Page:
COVID-19: Philadelphia Limits Public Gatherings of 50 or more on public property through February 28, 2021

As of late yesterday, July 14, 2020, Philadelphia issued a public gathering, large event moratorium notice. Per Mayor Kenney’s office, due to the ongoing public health crisis, the City’s Office of Special Events will not accept, review, process, or approve applications, issue permits, or enter into agreements for special events or public gatherings of 50 or more people on public property through February 28, 2021.

The City may further extend this timeline based on feedback from public health experts. Any pending applications will not be further reviewed, processed or approved.

The moratorium will apply to special events and public gatherings including, but not limited to:

•Flea markets

In addition, permit applications for residential block party permits will not be accepted until further notice. Any pending applications will not be further reviewed, processed or approved at this time. Further guidance regarding block party permits, including a timeline for when such activities may resume, will be communicated as soon as possible.

The moratorium does not apply to:

•Demonstrations and First Amendment-protected activities.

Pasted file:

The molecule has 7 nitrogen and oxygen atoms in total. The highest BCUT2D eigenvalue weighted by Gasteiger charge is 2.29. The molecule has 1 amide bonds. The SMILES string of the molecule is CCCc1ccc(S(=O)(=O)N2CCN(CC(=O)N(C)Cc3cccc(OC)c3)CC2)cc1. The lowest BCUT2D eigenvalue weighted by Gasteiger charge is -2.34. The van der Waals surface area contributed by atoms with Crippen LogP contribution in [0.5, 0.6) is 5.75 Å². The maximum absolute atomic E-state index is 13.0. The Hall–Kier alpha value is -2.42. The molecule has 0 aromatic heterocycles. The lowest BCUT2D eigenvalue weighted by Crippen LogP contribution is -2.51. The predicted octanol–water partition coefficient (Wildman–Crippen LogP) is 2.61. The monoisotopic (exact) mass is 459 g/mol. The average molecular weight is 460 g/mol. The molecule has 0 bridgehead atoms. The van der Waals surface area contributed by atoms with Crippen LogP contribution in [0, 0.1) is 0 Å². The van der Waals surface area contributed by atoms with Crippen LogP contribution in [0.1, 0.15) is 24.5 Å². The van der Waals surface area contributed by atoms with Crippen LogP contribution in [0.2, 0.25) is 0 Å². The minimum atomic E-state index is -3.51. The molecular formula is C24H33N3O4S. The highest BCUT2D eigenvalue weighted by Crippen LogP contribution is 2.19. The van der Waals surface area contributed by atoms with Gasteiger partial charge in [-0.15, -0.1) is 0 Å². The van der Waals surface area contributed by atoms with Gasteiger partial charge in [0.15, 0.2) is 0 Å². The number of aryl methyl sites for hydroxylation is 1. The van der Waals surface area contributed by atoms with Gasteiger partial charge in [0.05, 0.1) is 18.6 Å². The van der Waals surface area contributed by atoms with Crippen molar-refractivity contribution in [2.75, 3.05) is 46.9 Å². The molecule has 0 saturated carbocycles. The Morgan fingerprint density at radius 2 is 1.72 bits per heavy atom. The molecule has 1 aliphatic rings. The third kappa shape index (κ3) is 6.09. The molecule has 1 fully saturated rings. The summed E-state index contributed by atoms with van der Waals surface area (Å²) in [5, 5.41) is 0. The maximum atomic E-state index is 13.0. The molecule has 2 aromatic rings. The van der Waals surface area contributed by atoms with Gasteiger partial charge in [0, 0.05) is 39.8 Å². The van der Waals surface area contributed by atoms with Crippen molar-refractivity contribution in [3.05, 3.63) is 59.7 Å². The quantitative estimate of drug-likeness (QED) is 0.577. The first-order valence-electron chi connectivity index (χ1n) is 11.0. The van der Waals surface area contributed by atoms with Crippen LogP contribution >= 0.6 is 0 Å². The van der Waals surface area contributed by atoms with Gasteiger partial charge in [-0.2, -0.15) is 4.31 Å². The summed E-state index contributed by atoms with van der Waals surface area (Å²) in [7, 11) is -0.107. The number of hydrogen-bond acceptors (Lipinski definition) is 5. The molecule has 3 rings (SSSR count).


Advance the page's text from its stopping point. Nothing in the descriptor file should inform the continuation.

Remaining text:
•Outdoor gatherings that are not publicly advertised—such as family picnics and outdoor weddings—with less than 50 pre-registered guests.
•Organized, outdoor group recreational and sports activities for youth and adults with less than 25 participants.
•Events and gatherings taking place on private property, including performance venues and stadiums.

Please note this is different than the rules that have been issued for dining that are still applicable in PA and in Philadelphia.

Duane Morris has created a COVID-19 Strategy Team to help organizations plan, respond to and address this fast-moving situation. Contact your Duane Morris attorney for more information. Prior Alerts on the topic are available on the team’s webpage.

For Further Information:

If you have any questions about this post, please contact Brad A. Molotsky, Elizabeth Mincer, Jonathan Segal, Eve Klein or the attorney in the firm with whom you are regularly in contact.

Be well and stay safe!

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The opinions expressed on this blog are those of the author and are not to be construed as legal advice.

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